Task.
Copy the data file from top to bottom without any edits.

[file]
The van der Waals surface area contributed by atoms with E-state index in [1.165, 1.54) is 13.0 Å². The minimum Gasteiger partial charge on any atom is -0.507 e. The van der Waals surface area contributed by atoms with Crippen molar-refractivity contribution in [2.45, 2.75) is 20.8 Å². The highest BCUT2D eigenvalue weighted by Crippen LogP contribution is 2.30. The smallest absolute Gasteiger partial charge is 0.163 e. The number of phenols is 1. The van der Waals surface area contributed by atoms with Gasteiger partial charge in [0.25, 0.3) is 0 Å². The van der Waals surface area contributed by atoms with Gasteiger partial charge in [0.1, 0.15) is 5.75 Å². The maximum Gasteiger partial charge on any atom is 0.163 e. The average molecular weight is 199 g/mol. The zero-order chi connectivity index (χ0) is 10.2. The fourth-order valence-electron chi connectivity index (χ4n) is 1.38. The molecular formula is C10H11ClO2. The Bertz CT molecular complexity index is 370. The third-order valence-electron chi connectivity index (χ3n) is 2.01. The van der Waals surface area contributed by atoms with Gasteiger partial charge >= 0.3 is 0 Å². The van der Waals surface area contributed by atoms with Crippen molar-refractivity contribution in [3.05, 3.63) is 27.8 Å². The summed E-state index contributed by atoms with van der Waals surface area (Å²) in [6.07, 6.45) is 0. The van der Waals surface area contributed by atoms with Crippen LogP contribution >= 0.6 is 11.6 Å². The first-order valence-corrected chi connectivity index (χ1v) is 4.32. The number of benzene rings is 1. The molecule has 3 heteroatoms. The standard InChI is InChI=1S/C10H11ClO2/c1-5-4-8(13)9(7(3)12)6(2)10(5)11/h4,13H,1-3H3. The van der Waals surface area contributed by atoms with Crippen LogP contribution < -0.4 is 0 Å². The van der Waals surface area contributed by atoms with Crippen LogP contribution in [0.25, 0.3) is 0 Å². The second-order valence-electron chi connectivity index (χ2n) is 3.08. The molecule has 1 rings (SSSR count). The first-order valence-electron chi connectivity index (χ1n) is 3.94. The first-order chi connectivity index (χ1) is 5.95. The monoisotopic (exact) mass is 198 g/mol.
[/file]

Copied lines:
The van der Waals surface area contributed by atoms with E-state index in [1.165, 1.54) is 13.0 Å². The minimum Gasteiger partial charge on any atom is -0.507 e. The van der Waals surface area contributed by atoms with Crippen molar-refractivity contribution in [2.45, 2.75) is 20.8 Å². The highest BCUT2D eigenvalue weighted by Crippen LogP contribution is 2.30. The smallest absolute Gasteiger partial charge is 0.163 e. The number of phenols is 1. The van der Waals surface area contributed by atoms with Gasteiger partial charge in [0.25, 0.3) is 0 Å². The van der Waals surface area contributed by atoms with Gasteiger partial charge in [0.1, 0.15) is 5.75 Å². The maximum Gasteiger partial charge on any atom is 0.163 e. The average molecular weight is 199 g/mol. The zero-order chi connectivity index (χ0) is 10.2. The fourth-order valence-electron chi connectivity index (χ4n) is 1.38. The molecular formula is C10H11ClO2. The Bertz CT molecular complexity index is 370. The third-order valence-electron chi connectivity index (χ3n) is 2.01. The van der Waals surface area contributed by atoms with Gasteiger partial charge >= 0.3 is 0 Å². The van der Waals surface area contributed by atoms with Crippen molar-refractivity contribution in [3.05, 3.63) is 27.8 Å². The summed E-state index contributed by atoms with van der Waals surface area (Å²) in [6.07, 6.45) is 0. The van der Waals surface area contributed by atoms with Crippen LogP contribution >= 0.6 is 11.6 Å². The first-order valence-corrected chi connectivity index (χ1v) is 4.32. The number of benzene rings is 1. The molecule has 3 heteroatoms. The standard InChI is InChI=1S/C10H11ClO2/c1-5-4-8(13)9(7(3)12)6(2)10(5)11/h4,13H,1-3H3. The van der Waals surface area contributed by atoms with Crippen LogP contribution < -0.4 is 0 Å². The van der Waals surface area contributed by atoms with Crippen LogP contribution in [0.25, 0.3) is 0 Å². The second-order valence-electron chi connectivity index (χ2n) is 3.08. The molecule has 1 rings (SSSR count). The first-order valence-electron chi connectivity index (χ1n) is 3.94. The first-order chi connectivity index (χ1) is 5.95. The monoisotopic (exact) mass is 198 g/mol.